'Tornado' suffers breakdown on first 90 mph excursion

RELATED TOPICS: STEAM/PRESERVATION
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DARLINGTON, England — The A1 Steam Trust is investigating the cause of a mechanical failure of its 10-year-old 4-6-2 Tornado on the locomotive’s first 90 mph passenger excursion, and the date of its return to service is unknown.

The locomotive suffered a breakdown about 43 miles north of London on April 14 on a run from London to York. The failure occurred as the locomotive and its train were heading north on the East Coast Main Line at about 90 mph.

According to reports, the locomotive stopped near the town of Sandy, and video at the scene showed the union link, a part of the valve gear, lying on an adjacent track. The initial inspection shows that the center piston valve on the three-cylinder locomotive overheated and seized, causing the combination lever of the Walschaerts valve gear to break. Trust officials have not pinpointed the cause, but they believe lubrication failure was to blame. No one was injured in the incident, although several following trains were delayed while a diesel was summoned to tow the locomotive and its train to Peterborough.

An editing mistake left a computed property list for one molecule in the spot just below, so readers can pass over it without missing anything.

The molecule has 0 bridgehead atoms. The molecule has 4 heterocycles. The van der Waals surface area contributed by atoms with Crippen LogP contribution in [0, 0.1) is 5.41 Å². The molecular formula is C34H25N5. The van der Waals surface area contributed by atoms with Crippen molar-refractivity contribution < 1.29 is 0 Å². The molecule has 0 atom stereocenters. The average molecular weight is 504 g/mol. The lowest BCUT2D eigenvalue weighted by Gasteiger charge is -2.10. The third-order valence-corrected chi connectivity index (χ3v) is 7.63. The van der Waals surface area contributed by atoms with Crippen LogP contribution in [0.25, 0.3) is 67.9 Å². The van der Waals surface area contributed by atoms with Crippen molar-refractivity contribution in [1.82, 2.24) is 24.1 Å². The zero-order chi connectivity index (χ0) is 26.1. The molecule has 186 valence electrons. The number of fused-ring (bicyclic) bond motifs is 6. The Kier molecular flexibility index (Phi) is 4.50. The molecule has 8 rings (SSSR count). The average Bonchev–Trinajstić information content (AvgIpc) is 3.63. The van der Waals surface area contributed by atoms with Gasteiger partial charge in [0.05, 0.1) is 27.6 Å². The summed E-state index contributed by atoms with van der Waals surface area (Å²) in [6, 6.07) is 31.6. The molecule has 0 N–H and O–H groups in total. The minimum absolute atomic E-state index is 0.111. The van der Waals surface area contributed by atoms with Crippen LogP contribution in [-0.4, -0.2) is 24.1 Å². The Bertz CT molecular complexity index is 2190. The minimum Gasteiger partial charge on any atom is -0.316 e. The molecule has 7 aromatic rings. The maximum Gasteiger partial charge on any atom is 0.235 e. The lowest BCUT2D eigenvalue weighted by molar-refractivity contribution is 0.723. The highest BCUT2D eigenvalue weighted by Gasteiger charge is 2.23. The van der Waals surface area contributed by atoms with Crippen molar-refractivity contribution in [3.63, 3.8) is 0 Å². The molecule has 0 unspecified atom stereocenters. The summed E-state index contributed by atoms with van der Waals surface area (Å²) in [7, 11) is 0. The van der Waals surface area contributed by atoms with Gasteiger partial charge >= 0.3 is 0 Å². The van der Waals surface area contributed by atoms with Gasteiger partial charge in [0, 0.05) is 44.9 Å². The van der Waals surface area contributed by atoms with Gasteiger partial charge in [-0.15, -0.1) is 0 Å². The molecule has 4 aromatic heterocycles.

The engine, the first new steam locomotive built in Britain since the 1960s, had undergone winter maintenance and has operated a number of miles since without trouble, according to a statement by the trust. Speed did not appear to be a factor in the failure.

Passengers on the train were given vouchers for a future trip, perhaps over the same route, and they will be given first chance to book tickets. Because of the breakdown, several scheduled tours and appearances at railway museums have been postponed until the locomotive is repaired.

NEWSWIRETrains News Wire

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